Simple, Delicious, and Healthy Creations to Feed your Family
Thursday, April 3, 2014
On Birthdays and Boys.
My birthday was this past weekend. Let's just say that my expectations were not met by my husband. We've been together over half of our lives and I thought we knew each other pretty well. I do not wish to publicly malign him, but I will say my birthday lacked anything celebratory. Now, this is partly my fault. He asked if he could take me out for dinner. But, it was pouring, we'd had a volleyball tournament all day, and the girls' had a friend over. Plus, I wanted something more. Something planned out, considerate, extravagant (but inexpensive), and special.
Let's just say that there were tears (mine) and a 10:30pm trip to Wal-Mart (him).
I don't know where he found this little story, but he sent it to me last night -
The Difference Between Men And Women.........
say a guy named Fred is attracted to a woman named Martha. He asks her
out to a movie; she accepts; they have a pretty good time. A few nights
later he asks her out to dinner, and again they enjoy themselves. They
continue to see each other regularly, and after a while neither one of
them is seeing anybody else.
then, one evening when they're driving home, a thought occurs to
Martha, and, without really thinking, she says it aloud: "Do you realize
that, as of tonight, we've been seeing each other for exactly six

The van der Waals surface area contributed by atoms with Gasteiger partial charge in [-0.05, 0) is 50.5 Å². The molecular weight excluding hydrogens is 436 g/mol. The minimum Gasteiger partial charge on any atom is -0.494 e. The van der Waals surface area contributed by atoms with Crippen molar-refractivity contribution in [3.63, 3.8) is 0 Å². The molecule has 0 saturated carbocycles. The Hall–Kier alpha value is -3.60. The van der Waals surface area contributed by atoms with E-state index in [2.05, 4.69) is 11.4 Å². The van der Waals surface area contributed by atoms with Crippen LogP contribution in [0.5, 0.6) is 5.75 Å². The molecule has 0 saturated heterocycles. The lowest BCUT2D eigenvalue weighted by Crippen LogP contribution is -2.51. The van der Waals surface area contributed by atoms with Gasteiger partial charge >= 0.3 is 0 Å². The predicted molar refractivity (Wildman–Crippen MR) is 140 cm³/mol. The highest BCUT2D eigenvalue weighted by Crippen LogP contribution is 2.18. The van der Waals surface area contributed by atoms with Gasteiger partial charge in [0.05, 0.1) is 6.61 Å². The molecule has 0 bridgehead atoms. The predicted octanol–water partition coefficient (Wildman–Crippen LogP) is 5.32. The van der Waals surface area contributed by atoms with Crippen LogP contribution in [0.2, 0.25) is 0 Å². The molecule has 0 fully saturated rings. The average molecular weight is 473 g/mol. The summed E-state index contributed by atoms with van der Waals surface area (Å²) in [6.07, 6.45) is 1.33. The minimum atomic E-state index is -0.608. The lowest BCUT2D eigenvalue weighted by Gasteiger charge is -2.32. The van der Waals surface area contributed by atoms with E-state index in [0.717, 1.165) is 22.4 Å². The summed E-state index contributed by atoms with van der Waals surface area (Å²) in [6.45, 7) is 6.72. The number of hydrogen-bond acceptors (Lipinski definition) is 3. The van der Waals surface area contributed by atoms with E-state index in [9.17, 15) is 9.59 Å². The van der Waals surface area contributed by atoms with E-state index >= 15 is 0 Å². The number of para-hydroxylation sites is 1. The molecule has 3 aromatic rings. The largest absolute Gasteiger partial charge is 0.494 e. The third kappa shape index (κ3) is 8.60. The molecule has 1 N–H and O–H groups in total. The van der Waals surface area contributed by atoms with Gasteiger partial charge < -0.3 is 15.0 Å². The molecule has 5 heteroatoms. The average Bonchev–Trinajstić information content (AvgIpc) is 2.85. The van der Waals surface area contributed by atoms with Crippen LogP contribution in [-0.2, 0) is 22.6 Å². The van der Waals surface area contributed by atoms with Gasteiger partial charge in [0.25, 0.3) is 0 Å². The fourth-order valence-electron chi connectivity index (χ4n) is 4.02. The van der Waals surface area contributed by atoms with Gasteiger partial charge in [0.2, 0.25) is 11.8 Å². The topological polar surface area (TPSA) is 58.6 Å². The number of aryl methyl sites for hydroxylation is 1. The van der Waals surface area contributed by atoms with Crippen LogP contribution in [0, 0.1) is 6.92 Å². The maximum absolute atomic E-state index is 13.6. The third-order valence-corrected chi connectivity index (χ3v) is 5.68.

And then, there is silence in the car.
it seems like a very loud silence. She thinks to herself: I wonder if
it bothers him that I said that. Maybe he's been feeling confined by our
relationship; maybe he thinks I'm trying to push him into some kind of
obligation that he doesn't want, or isn't sure of.
And Fred is thinking: Gosh. Six months.
Martha is thinking: But, hey, I'm not so sure I want this kind of
relationship either. Sometimes I wish I had a little more space, so I'd
have time to think about whether I really want us to keep going the way
we are, moving steadily towards, I mean, where are we going? Are we just
going to keep seeing each other at this level of intimacy? Are we
heading toward marriage? Toward children? Toward a lifetime together? Am
I ready for that level of commitment? Do I really even know this
And Fred is thinking: ...so that means it was...let's
see...February when we started going out, which was right after I had
the car at the dealer's, which means...lemme check the odometer...Whoa! I
am way overdue for an oil change here.
And Martha is thinking:
He's upset. I can see it on his face. Maybe I'm reading this completely
wrong. Maybe he wants more from our relationship, more intimacy, more
commitment; maybe he has sensed - even before I sensed it - that I was
feeling some reservations. Yes, I bet that's it. That's why he's so
reluctant to say anything about his own feelings. He's afraid of being
And Fred is thinking: And I'm gonna have them look at
the transmission again. I don't care what those morons say, it's still
not shifting right. And they better not try to blame it on the cold
weather this time. What cold weather? It's 87 degrees out, and this
thing is shifting like a garbage truck, and I paid those incompetent